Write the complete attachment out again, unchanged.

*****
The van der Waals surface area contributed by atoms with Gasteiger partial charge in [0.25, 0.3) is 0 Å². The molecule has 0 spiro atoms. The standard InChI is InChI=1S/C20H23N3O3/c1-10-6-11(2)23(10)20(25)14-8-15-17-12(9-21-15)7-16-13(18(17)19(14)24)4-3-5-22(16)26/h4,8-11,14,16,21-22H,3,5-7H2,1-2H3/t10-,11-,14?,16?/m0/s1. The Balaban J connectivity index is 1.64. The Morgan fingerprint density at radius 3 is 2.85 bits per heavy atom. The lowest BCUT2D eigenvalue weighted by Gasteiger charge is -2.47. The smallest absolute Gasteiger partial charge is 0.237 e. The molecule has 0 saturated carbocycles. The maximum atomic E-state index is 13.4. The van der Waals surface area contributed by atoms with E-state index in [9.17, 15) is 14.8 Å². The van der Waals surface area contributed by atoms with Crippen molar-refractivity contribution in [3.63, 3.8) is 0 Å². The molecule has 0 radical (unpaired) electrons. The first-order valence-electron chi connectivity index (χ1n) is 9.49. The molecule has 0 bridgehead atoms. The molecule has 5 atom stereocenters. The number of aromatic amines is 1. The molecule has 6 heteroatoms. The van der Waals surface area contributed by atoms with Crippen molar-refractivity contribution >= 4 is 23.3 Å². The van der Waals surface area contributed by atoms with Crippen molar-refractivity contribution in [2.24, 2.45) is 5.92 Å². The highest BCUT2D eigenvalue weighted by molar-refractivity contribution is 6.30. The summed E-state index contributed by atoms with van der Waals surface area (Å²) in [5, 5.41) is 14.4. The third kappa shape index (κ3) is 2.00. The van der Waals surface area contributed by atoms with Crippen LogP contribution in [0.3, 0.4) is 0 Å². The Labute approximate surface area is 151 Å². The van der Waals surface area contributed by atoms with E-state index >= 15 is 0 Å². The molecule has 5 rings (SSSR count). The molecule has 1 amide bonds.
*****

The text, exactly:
The van der Waals surface area contributed by atoms with Gasteiger partial charge in [0.25, 0.3) is 0 Å². The molecule has 0 spiro atoms. The standard InChI is InChI=1S/C20H23N3O3/c1-10-6-11(2)23(10)20(25)14-8-15-17-12(9-21-15)7-16-13(18(17)19(14)24)4-3-5-22(16)26/h4,8-11,14,16,21-22H,3,5-7H2,1-2H3/t10-,11-,14?,16?/m0/s1. The Balaban J connectivity index is 1.64. The Morgan fingerprint density at radius 3 is 2.85 bits per heavy atom. The lowest BCUT2D eigenvalue weighted by Gasteiger charge is -2.47. The smallest absolute Gasteiger partial charge is 0.237 e. The molecule has 0 saturated carbocycles. The maximum atomic E-state index is 13.4. The van der Waals surface area contributed by atoms with E-state index in [9.17, 15) is 14.8 Å². The van der Waals surface area contributed by atoms with Crippen molar-refractivity contribution in [3.63, 3.8) is 0 Å². The molecule has 0 radical (unpaired) electrons. The first-order valence-electron chi connectivity index (χ1n) is 9.49. The molecule has 0 bridgehead atoms. The molecule has 5 atom stereocenters. The number of aromatic amines is 1. The molecule has 6 heteroatoms. The van der Waals surface area contributed by atoms with Crippen molar-refractivity contribution >= 4 is 23.3 Å². The van der Waals surface area contributed by atoms with Crippen molar-refractivity contribution in [2.24, 2.45) is 5.92 Å². The highest BCUT2D eigenvalue weighted by molar-refractivity contribution is 6.30. The summed E-state index contributed by atoms with van der Waals surface area (Å²) in [5, 5.41) is 14.4. The third kappa shape index (κ3) is 2.00. The van der Waals surface area contributed by atoms with Crippen LogP contribution in [0.3, 0.4) is 0 Å². The Labute approximate surface area is 151 Å². The van der Waals surface area contributed by atoms with E-state index >= 15 is 0 Å². The molecule has 5 rings (SSSR count). The molecule has 1 amide bonds.